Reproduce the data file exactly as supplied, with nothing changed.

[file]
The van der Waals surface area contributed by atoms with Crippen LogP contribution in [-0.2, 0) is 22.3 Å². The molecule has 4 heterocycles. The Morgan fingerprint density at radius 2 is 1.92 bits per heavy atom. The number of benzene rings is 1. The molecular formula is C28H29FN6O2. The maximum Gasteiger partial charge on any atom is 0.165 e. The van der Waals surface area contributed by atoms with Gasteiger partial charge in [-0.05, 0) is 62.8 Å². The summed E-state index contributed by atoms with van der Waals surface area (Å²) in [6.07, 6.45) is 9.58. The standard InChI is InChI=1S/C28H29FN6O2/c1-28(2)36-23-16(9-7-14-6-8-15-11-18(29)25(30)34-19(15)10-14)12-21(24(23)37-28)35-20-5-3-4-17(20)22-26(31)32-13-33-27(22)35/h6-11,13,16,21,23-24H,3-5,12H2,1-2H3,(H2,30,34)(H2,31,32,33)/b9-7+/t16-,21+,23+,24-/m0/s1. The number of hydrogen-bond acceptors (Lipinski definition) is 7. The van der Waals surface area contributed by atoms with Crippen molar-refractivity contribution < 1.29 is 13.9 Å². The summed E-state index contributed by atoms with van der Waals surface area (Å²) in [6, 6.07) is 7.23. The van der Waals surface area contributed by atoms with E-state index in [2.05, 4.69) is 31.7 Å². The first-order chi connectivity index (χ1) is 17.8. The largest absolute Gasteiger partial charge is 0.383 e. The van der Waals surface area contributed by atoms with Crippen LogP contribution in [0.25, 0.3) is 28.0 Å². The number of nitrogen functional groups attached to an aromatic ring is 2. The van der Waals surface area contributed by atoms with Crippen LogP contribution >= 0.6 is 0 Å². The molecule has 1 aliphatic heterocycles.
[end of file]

The van der Waals surface area contributed by atoms with Crippen LogP contribution in [-0.2, 0) is 22.3 Å². The molecule has 4 heterocycles. The Morgan fingerprint density at radius 2 is 1.92 bits per heavy atom. The number of benzene rings is 1. The molecular formula is C28H29FN6O2. The maximum Gasteiger partial charge on any atom is 0.165 e. The van der Waals surface area contributed by atoms with Gasteiger partial charge in [-0.05, 0) is 62.8 Å². The summed E-state index contributed by atoms with van der Waals surface area (Å²) in [6.07, 6.45) is 9.58. The standard InChI is InChI=1S/C28H29FN6O2/c1-28(2)36-23-16(9-7-14-6-8-15-11-18(29)25(30)34-19(15)10-14)12-21(24(23)37-28)35-20-5-3-4-17(20)22-26(31)32-13-33-27(22)35/h6-11,13,16,21,23-24H,3-5,12H2,1-2H3,(H2,30,34)(H2,31,32,33)/b9-7+/t16-,21+,23+,24-/m0/s1. The number of hydrogen-bond acceptors (Lipinski definition) is 7. The van der Waals surface area contributed by atoms with Crippen molar-refractivity contribution < 1.29 is 13.9 Å². The summed E-state index contributed by atoms with van der Waals surface area (Å²) in [6, 6.07) is 7.23. The van der Waals surface area contributed by atoms with E-state index in [2.05, 4.69) is 31.7 Å². The first-order chi connectivity index (χ1) is 17.8. The largest absolute Gasteiger partial charge is 0.383 e. The van der Waals surface area contributed by atoms with Crippen LogP contribution in [0.25, 0.3) is 28.0 Å². The number of nitrogen functional groups attached to an aromatic ring is 2. The van der Waals surface area contributed by atoms with Crippen LogP contribution >= 0.6 is 0 Å². The molecule has 1 aliphatic heterocycles.